By Christopher Kyle, Research Associate, GeoSensor Web Lab, University of Calgary
My fellow colleague at the University of Calgary, James Badger, and I were given the opportunity to attend the annual CANARIE Users' Forum this past October in Ottawa, ON, on behalf of the GeoCENS team (our project benefits from access to the CANARIE network through Cybera).
Although neither of us had attended a CANARIE User Forum before, it was made clear that this year was a little different. Heavy focus was placed on what we, as users of the network, wished to see in the future as CANARIE's five-year mandate is scheduled to end in 2012, and CANARIE is looking to renew its mission.
Dr. Gilles Patry delivered a "state of the union" styled keynote highlighting CANARIE's achievements over the past year, and laying out changes to come. One of the key points was that there would be a push to move from supporting projects directly, to supporting communities, which in turn should aid larger research areas as a whole. On the physical network side of things, which is CANARIE's main reason for existing, Patry indicated that traffic growth is expected to exceed current capacity in roughly three years. Continued upgrades to the network are needed if Canada is to attract top research talent from around the world.
During the networking receptions, James and I met fellow westerners from Saskatchewan who where working on astrophysics research. I had hoped to also meet some of the people working for the NEPTUNE Canada project, but was unable to track anyone down. (It would have been great to ask someone in person if we could gain access to data stream feeds from the many instruments they have located out on the sea floor. Getting more data and users for the GeoCENS project is an ongoing effort here in our lab. If you are involved in NEPTUNE, please feel free to get in touch to discuss this further!)
The breakout sessions James and I attended looked at "Technology Innovation" and "Commercialization of ICT". The "Technology Innovation" session focused a lot on developing middleware that would allow for better leveraging of the CANARIE network and infrastructure. Some of the main issues were: Who would be responsible for developing this middleware and at what level it should be geared? With so many different types of research activities using the CANARIE network, it is difficult to come up with a middleware layer that is not too domain-specific and is tailored to solve specific problems inherent to one given domain of research. Developing more of a Platform as a Service (PaaS) seems to be a good idea to allow individual projects to tackle domain-specific questions themselves.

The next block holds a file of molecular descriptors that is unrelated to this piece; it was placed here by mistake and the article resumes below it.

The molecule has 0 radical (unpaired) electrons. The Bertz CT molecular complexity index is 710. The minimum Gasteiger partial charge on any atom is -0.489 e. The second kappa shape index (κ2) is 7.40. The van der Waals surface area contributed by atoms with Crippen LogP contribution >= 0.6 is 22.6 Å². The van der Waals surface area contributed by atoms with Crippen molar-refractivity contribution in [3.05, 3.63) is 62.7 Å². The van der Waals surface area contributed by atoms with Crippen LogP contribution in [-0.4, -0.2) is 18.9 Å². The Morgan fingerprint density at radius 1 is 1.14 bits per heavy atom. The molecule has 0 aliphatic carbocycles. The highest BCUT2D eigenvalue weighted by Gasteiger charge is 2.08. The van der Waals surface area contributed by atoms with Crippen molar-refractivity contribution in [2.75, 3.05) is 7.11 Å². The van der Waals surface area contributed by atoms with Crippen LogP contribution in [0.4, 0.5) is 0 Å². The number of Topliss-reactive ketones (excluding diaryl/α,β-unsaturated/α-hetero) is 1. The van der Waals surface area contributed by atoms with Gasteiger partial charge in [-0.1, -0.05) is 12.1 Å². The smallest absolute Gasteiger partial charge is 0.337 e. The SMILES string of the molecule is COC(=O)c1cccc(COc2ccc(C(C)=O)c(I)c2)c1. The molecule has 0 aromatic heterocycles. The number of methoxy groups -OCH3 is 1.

At my table, in the "Commercialization of ICT" session, I was fortunate enough to sit next to Mark Wolff, Senior Director of Technology Innovation for CANARIE. He is directly overseeing the DAIR (Digital Accelerator for Innovation and Research) project run by CANARIE. With DAIR focused on aiding SMEs (small and medium-sized enterprises), the table was filled with both researchers and industry reps. Projects ranged from our Sensor Web Enablement (SWE) GeoCENS Portal, to an effort by the city of Magog, Quebec, to connect fibre to every home in town – thus solving the "last mile" problem. We discussed DAIR's future plans and what we would like them to include, but with DAIR's pilot project ending in March 2012, we will have to wait and see how it evolves.
Overall it was nice to have direct interaction with so many people from the CANARIE team and other projects that share the CANARIE network. I'm sure our feedback will be a great asset for CANARIE as it moves forward to its next mandate.
As researchers who have benefited from CANARIE's high-speed network and support services, the GeoCENS' team feels strongly about the importance of this organization continuing its mission. We therefore encourage others to show their support of CANARIE through written letters addressed to Prime Minister Stephen Harper and Ministers Flaherty, Clement and Paradis. Feel free to contact your local MP as well.
This blog was co-written by James Badger — Research Associate, GeoSensor Web Lab, University of Calgary